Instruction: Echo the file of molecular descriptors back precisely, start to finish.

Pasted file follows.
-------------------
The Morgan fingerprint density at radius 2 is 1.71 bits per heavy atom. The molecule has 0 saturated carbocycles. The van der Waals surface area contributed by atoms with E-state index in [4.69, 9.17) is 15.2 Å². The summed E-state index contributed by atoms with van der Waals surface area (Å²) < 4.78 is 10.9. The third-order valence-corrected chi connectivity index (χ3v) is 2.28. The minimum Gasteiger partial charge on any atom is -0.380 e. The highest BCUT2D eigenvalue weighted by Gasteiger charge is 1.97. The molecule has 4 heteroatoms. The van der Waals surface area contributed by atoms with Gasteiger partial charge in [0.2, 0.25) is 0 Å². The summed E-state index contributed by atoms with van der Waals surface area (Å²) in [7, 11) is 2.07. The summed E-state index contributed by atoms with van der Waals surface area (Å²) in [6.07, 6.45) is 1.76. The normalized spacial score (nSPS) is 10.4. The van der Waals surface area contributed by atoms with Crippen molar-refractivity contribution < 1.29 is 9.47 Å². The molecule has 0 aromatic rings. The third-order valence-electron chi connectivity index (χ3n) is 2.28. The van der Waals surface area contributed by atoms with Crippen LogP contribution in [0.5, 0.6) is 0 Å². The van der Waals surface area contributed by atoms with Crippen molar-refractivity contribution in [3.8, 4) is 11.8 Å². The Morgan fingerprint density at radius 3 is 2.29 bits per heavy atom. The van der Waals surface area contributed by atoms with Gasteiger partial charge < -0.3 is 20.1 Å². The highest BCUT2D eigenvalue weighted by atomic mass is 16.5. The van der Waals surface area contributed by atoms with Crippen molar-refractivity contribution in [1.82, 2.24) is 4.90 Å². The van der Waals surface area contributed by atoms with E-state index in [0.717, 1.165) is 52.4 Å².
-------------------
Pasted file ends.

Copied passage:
The Morgan fingerprint density at radius 2 is 1.71 bits per heavy atom. The molecule has 0 saturated carbocycles. The van der Waals surface area contributed by atoms with E-state index in [4.69, 9.17) is 15.2 Å². The summed E-state index contributed by atoms with van der Waals surface area (Å²) < 4.78 is 10.9. The third-order valence-corrected chi connectivity index (χ3v) is 2.28. The minimum Gasteiger partial charge on any atom is -0.380 e. The highest BCUT2D eigenvalue weighted by Gasteiger charge is 1.97. The molecule has 4 heteroatoms. The van der Waals surface area contributed by atoms with Gasteiger partial charge in [0.2, 0.25) is 0 Å². The summed E-state index contributed by atoms with van der Waals surface area (Å²) in [7, 11) is 2.07. The summed E-state index contributed by atoms with van der Waals surface area (Å²) in [6.07, 6.45) is 1.76. The normalized spacial score (nSPS) is 10.4. The van der Waals surface area contributed by atoms with Crippen molar-refractivity contribution < 1.29 is 9.47 Å². The molecule has 0 aromatic rings. The third-order valence-electron chi connectivity index (χ3n) is 2.28. The van der Waals surface area contributed by atoms with Crippen LogP contribution in [0.5, 0.6) is 0 Å². The van der Waals surface area contributed by atoms with Crippen molar-refractivity contribution in [3.8, 4) is 11.8 Å². The Morgan fingerprint density at radius 3 is 2.29 bits per heavy atom. The van der Waals surface area contributed by atoms with Gasteiger partial charge < -0.3 is 20.1 Å². The highest BCUT2D eigenvalue weighted by atomic mass is 16.5. The van der Waals surface area contributed by atoms with Crippen molar-refractivity contribution in [1.82, 2.24) is 4.90 Å². The van der Waals surface area contributed by atoms with E-state index in [0.717, 1.165) is 52.4 Å².